Results about: Drosophila melanogaster
Identification of genes responsible for sex-related differences in cancer aggressiveness in the vinegar fly
An understanding of the molecular basis of differences in the incidence and survival of cancer between men and women may allow the discovery of specific and more effective treatments.
The study, published in Science Advances, compares the brain tumours of male and female flies at the molecular level and identifies proteins responsible for the different degree of aggressiveness.
Most solid tumours with metastatic potential show a high degree of chromosomal instability.
A study published in the journal Developmental Cell demonstrates that chromosomal instability itself promotes invasive behaviour.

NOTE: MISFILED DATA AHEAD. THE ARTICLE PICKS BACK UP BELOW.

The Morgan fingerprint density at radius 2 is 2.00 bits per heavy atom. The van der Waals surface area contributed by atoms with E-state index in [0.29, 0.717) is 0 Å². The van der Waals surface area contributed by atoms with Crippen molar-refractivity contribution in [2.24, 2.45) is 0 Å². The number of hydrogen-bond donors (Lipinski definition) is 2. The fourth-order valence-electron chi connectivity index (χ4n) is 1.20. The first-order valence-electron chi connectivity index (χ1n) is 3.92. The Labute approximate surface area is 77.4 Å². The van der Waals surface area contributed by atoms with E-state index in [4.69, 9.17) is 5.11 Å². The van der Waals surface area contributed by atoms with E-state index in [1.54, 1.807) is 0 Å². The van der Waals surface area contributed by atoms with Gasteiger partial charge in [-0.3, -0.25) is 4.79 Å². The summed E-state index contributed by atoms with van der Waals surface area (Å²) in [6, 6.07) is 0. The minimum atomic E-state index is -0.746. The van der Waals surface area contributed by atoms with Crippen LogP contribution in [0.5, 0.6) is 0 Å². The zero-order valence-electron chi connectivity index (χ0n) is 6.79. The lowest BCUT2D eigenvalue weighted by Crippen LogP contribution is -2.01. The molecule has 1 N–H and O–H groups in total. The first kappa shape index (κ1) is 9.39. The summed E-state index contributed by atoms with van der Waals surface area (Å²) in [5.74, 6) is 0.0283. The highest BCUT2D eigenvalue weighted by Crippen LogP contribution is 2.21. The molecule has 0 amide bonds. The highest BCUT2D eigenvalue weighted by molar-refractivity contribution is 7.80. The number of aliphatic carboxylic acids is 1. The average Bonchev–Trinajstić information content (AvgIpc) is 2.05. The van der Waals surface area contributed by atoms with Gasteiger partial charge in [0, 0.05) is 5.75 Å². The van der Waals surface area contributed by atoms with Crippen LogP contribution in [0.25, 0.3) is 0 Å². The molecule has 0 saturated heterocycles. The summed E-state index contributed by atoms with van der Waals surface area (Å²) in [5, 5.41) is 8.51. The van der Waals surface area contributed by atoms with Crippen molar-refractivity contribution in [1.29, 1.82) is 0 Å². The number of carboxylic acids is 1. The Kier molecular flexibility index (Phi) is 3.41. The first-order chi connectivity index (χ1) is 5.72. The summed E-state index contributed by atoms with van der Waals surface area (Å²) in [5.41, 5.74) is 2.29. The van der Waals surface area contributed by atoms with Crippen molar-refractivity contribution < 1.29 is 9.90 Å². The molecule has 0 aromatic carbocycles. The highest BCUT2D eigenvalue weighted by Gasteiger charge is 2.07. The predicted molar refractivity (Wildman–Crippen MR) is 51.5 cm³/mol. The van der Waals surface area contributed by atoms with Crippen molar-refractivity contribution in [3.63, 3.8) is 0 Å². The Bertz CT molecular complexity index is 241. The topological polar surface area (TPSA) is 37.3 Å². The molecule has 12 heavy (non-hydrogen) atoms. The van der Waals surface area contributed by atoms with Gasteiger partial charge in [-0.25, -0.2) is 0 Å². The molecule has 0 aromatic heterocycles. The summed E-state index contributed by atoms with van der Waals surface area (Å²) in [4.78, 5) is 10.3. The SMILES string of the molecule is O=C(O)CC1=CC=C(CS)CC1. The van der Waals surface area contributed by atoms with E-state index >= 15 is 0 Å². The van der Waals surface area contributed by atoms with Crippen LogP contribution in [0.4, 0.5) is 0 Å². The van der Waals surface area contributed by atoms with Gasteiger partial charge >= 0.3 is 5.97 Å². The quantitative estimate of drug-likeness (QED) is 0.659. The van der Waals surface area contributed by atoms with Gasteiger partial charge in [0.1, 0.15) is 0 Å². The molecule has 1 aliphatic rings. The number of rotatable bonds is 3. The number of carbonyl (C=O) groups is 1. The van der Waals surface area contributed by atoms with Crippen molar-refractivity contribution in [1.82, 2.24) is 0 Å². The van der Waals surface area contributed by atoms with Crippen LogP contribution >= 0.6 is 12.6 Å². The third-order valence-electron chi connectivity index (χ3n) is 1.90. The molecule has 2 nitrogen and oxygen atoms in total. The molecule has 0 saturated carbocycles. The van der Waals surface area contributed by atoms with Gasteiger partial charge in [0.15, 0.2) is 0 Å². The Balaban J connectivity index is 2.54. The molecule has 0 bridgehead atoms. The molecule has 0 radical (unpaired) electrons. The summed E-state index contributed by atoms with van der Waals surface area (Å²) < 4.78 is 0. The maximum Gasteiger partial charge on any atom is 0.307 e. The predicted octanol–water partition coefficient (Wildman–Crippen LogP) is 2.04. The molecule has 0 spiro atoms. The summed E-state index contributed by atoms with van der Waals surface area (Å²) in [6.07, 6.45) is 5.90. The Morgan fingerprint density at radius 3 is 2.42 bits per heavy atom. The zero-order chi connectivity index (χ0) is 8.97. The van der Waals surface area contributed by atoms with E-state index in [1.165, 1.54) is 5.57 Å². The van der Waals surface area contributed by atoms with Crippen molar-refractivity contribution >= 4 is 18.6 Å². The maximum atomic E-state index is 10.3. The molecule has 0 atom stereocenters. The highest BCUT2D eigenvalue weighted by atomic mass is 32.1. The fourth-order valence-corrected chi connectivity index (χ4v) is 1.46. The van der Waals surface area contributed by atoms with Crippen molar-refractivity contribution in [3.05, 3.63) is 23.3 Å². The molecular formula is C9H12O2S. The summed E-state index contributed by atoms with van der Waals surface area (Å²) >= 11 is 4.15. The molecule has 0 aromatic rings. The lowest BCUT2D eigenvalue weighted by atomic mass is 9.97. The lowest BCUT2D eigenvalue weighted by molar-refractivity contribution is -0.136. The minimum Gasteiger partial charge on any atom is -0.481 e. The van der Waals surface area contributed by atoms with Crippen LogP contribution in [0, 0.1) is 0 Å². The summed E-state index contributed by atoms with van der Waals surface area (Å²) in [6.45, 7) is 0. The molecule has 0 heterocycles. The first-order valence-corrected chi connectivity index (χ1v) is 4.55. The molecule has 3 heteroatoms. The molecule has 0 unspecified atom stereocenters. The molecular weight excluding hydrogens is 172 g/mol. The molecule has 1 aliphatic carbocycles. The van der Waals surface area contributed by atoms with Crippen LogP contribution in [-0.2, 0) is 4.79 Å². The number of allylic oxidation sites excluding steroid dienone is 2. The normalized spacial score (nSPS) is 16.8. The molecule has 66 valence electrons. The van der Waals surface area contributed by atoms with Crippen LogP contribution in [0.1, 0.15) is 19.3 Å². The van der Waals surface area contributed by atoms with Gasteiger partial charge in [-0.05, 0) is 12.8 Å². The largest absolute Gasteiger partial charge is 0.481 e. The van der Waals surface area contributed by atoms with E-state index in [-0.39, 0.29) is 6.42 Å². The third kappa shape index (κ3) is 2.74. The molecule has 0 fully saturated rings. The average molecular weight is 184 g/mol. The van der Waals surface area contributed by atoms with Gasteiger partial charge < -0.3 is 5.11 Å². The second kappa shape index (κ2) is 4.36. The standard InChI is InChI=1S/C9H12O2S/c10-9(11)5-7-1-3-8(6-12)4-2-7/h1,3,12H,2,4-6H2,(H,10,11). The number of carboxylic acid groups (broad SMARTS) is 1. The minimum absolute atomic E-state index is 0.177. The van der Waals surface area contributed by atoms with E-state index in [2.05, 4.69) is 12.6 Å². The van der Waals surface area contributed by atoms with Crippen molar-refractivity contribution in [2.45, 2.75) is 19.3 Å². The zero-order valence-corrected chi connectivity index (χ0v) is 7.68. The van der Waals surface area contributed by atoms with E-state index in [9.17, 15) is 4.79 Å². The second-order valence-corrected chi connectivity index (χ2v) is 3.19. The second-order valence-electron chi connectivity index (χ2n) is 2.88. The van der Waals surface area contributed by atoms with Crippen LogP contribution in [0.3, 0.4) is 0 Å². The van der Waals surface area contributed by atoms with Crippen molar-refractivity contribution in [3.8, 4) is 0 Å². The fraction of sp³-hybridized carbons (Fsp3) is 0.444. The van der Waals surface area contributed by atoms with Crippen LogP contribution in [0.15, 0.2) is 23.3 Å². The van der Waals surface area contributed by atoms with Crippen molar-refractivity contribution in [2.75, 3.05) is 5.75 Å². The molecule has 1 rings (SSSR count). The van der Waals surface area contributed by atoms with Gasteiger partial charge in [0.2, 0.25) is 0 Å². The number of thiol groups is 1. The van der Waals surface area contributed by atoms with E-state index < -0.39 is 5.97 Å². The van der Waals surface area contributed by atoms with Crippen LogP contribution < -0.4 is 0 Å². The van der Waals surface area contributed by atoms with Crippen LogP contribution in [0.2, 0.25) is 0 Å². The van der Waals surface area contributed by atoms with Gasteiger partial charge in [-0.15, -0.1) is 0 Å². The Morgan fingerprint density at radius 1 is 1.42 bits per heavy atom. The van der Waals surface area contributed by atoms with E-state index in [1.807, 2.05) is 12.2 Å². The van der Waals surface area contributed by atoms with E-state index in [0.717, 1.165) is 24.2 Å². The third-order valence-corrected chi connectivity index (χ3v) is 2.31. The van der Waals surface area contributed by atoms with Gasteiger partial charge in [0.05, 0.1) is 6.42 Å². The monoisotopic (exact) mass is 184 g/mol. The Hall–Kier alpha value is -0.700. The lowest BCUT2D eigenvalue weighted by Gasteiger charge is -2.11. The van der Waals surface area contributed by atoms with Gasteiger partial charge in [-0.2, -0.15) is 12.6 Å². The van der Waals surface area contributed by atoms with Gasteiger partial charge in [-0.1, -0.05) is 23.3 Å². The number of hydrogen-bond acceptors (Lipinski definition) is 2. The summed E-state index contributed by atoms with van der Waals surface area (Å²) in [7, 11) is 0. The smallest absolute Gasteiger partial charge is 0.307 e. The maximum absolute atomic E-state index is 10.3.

The researchers identify the oncogene Fos and the tumour suppressor Capicua as necessary molecular elements mediating this invasive behaviour.
The Barcelona International Youth Science Challenge (BIYSC) will bring together students from the 5 continents
BIYSC 2018 starts with 90 students from all over the world.
IRB Barcelona receives today eight students that will participate through the workshop "Drosophila melanogaster: a model to study human disease".
The study, published in The Journal of Cell Biology, focuses on the development of the sperm tail, the structure that enables sperm cells to swim and is therefore critical for male fertility.
In spite of the difference between the cell functions responsible for giving rise to a tumour and for the metastasis of this same tumour, studies at IRB Barcelona using the fly Drosophila melanogaster reveal that some genes can drive both phenomena.